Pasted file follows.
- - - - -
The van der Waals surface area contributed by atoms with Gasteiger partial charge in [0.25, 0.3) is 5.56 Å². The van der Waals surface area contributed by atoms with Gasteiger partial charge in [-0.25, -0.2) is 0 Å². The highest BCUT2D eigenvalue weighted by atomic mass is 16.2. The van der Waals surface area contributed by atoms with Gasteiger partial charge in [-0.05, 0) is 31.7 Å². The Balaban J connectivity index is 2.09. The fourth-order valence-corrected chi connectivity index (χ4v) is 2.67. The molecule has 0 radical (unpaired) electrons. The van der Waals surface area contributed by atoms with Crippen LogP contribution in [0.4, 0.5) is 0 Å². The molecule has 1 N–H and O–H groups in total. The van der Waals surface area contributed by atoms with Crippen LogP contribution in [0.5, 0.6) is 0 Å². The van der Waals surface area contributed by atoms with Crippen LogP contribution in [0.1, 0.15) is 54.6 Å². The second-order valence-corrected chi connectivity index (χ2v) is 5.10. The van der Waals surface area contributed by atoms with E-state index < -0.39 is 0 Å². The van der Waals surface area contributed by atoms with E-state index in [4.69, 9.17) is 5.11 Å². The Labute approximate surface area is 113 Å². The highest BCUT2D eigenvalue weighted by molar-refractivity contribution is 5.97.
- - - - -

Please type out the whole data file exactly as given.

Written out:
The van der Waals surface area contributed by atoms with Gasteiger partial charge in [0.25, 0.3) is 5.56 Å². The van der Waals surface area contributed by atoms with Gasteiger partial charge in [-0.25, -0.2) is 0 Å². The highest BCUT2D eigenvalue weighted by atomic mass is 16.2. The van der Waals surface area contributed by atoms with Gasteiger partial charge in [-0.05, 0) is 31.7 Å². The Balaban J connectivity index is 2.09. The fourth-order valence-corrected chi connectivity index (χ4v) is 2.67. The molecule has 0 radical (unpaired) electrons. The van der Waals surface area contributed by atoms with Crippen LogP contribution in [0.4, 0.5) is 0 Å². The molecule has 1 N–H and O–H groups in total. The van der Waals surface area contributed by atoms with Crippen LogP contribution in [0.5, 0.6) is 0 Å². The van der Waals surface area contributed by atoms with Crippen LogP contribution in [0.1, 0.15) is 54.6 Å². The second-order valence-corrected chi connectivity index (χ2v) is 5.10. The van der Waals surface area contributed by atoms with E-state index < -0.39 is 0 Å². The van der Waals surface area contributed by atoms with E-state index in [4.69, 9.17) is 5.11 Å². The Labute approximate surface area is 113 Å². The highest BCUT2D eigenvalue weighted by molar-refractivity contribution is 5.97.